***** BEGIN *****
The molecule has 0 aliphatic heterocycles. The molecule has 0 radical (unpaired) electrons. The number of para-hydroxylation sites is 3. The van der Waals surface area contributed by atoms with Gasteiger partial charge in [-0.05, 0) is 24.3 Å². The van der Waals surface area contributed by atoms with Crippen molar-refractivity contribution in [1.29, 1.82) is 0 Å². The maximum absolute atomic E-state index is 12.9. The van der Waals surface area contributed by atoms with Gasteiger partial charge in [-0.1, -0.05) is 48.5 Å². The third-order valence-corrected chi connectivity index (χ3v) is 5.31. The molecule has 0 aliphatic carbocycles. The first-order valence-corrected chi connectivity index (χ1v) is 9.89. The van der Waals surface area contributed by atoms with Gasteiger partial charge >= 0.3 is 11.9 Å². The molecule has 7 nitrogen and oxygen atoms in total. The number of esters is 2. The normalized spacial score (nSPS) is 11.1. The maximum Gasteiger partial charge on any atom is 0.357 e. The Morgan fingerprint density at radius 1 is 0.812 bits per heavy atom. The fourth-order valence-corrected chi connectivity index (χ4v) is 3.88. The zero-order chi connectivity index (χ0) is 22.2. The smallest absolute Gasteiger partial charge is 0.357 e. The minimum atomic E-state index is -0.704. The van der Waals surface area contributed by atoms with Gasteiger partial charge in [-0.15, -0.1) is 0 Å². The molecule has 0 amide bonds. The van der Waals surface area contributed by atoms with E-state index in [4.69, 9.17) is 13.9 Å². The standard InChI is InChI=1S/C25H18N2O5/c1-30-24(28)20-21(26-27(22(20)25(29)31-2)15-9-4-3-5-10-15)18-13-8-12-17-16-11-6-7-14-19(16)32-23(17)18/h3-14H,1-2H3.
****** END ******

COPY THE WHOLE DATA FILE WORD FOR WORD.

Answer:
The molecule has 0 aliphatic heterocycles. The molecule has 0 radical (unpaired) electrons. The number of para-hydroxylation sites is 3. The van der Waals surface area contributed by atoms with Gasteiger partial charge in [-0.05, 0) is 24.3 Å². The van der Waals surface area contributed by atoms with Crippen molar-refractivity contribution in [1.29, 1.82) is 0 Å². The maximum absolute atomic E-state index is 12.9. The van der Waals surface area contributed by atoms with Gasteiger partial charge in [-0.1, -0.05) is 48.5 Å². The third-order valence-corrected chi connectivity index (χ3v) is 5.31. The molecule has 0 aliphatic carbocycles. The first-order valence-corrected chi connectivity index (χ1v) is 9.89. The van der Waals surface area contributed by atoms with Gasteiger partial charge >= 0.3 is 11.9 Å². The molecule has 7 nitrogen and oxygen atoms in total. The number of esters is 2. The normalized spacial score (nSPS) is 11.1. The maximum Gasteiger partial charge on any atom is 0.357 e. The Morgan fingerprint density at radius 1 is 0.812 bits per heavy atom. The fourth-order valence-corrected chi connectivity index (χ4v) is 3.88. The zero-order chi connectivity index (χ0) is 22.2. The smallest absolute Gasteiger partial charge is 0.357 e. The minimum atomic E-state index is -0.704. The van der Waals surface area contributed by atoms with Gasteiger partial charge in [-0.15, -0.1) is 0 Å². The molecule has 0 amide bonds. The van der Waals surface area contributed by atoms with E-state index in [4.69, 9.17) is 13.9 Å². The standard InChI is InChI=1S/C25H18N2O5/c1-30-24(28)20-21(26-27(22(20)25(29)31-2)15-9-4-3-5-10-15)18-13-8-12-17-16-11-6-7-14-19(16)32-23(17)18/h3-14H,1-2H3.